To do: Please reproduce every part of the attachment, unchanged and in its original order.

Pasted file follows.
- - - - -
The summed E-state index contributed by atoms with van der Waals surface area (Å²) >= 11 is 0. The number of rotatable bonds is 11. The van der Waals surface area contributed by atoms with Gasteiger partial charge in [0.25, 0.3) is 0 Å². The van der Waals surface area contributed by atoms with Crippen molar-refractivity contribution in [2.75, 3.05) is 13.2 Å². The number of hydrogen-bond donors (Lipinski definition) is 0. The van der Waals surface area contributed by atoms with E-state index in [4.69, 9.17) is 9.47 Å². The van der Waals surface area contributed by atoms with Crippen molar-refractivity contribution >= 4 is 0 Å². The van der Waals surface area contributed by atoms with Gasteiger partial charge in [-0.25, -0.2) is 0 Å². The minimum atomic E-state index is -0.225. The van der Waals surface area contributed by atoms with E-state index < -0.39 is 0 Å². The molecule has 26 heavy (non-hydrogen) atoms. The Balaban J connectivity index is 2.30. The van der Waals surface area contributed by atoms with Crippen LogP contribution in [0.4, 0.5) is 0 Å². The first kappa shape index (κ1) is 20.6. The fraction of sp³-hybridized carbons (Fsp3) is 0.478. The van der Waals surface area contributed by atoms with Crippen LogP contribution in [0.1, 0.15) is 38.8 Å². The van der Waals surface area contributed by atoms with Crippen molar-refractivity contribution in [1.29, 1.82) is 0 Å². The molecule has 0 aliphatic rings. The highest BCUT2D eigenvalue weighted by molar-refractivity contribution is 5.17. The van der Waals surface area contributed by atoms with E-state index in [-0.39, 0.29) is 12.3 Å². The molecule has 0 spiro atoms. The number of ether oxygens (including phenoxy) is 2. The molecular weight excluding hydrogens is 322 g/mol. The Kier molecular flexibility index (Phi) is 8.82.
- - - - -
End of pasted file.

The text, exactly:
The summed E-state index contributed by atoms with van der Waals surface area (Å²) >= 11 is 0. The number of rotatable bonds is 11. The van der Waals surface area contributed by atoms with Gasteiger partial charge in [0.25, 0.3) is 0 Å². The van der Waals surface area contributed by atoms with Crippen molar-refractivity contribution in [2.75, 3.05) is 13.2 Å². The number of hydrogen-bond donors (Lipinski definition) is 0. The van der Waals surface area contributed by atoms with E-state index in [4.69, 9.17) is 9.47 Å². The van der Waals surface area contributed by atoms with Crippen molar-refractivity contribution >= 4 is 0 Å². The van der Waals surface area contributed by atoms with Gasteiger partial charge in [-0.25, -0.2) is 0 Å². The minimum atomic E-state index is -0.225. The van der Waals surface area contributed by atoms with E-state index < -0.39 is 0 Å². The molecule has 26 heavy (non-hydrogen) atoms. The Balaban J connectivity index is 2.30. The van der Waals surface area contributed by atoms with Crippen LogP contribution in [0.4, 0.5) is 0 Å². The first kappa shape index (κ1) is 20.6. The fraction of sp³-hybridized carbons (Fsp3) is 0.478. The van der Waals surface area contributed by atoms with Crippen LogP contribution in [0.1, 0.15) is 38.8 Å². The van der Waals surface area contributed by atoms with Crippen molar-refractivity contribution in [1.29, 1.82) is 0 Å². The molecule has 0 aliphatic rings. The highest BCUT2D eigenvalue weighted by molar-refractivity contribution is 5.17. The van der Waals surface area contributed by atoms with E-state index in [-0.39, 0.29) is 12.3 Å². The molecule has 0 spiro atoms. The number of ether oxygens (including phenoxy) is 2. The molecular weight excluding hydrogens is 322 g/mol. The Kier molecular flexibility index (Phi) is 8.82.